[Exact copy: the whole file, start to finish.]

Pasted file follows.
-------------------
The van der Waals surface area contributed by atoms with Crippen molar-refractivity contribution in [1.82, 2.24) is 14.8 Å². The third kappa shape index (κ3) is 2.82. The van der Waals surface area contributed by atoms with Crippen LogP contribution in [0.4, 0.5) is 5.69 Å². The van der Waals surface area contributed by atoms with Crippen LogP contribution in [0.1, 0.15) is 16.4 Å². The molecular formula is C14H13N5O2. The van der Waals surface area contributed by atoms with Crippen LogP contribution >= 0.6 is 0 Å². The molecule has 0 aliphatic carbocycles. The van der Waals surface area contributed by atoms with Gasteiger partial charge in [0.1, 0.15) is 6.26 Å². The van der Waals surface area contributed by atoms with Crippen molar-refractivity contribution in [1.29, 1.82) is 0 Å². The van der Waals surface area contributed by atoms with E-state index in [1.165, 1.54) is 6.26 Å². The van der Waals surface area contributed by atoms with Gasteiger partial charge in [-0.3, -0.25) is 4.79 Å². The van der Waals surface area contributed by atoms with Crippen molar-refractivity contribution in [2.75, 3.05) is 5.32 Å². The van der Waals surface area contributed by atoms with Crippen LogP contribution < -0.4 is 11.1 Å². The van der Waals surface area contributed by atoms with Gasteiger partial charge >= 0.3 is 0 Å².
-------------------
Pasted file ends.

The van der Waals surface area contributed by atoms with Crippen molar-refractivity contribution in [1.82, 2.24) is 14.8 Å². The third kappa shape index (κ3) is 2.82. The van der Waals surface area contributed by atoms with Crippen LogP contribution in [0.4, 0.5) is 5.69 Å². The van der Waals surface area contributed by atoms with Crippen LogP contribution in [0.1, 0.15) is 16.4 Å². The molecular formula is C14H13N5O2. The van der Waals surface area contributed by atoms with Crippen LogP contribution >= 0.6 is 0 Å². The molecule has 0 aliphatic carbocycles. The van der Waals surface area contributed by atoms with Gasteiger partial charge in [0.1, 0.15) is 6.26 Å². The van der Waals surface area contributed by atoms with Crippen molar-refractivity contribution in [1.29, 1.82) is 0 Å². The van der Waals surface area contributed by atoms with E-state index in [1.165, 1.54) is 6.26 Å². The van der Waals surface area contributed by atoms with Gasteiger partial charge in [-0.3, -0.25) is 4.79 Å². The van der Waals surface area contributed by atoms with Crippen molar-refractivity contribution in [2.75, 3.05) is 5.32 Å². The van der Waals surface area contributed by atoms with Crippen LogP contribution < -0.4 is 11.1 Å². The van der Waals surface area contributed by atoms with Gasteiger partial charge >= 0.3 is 0 Å².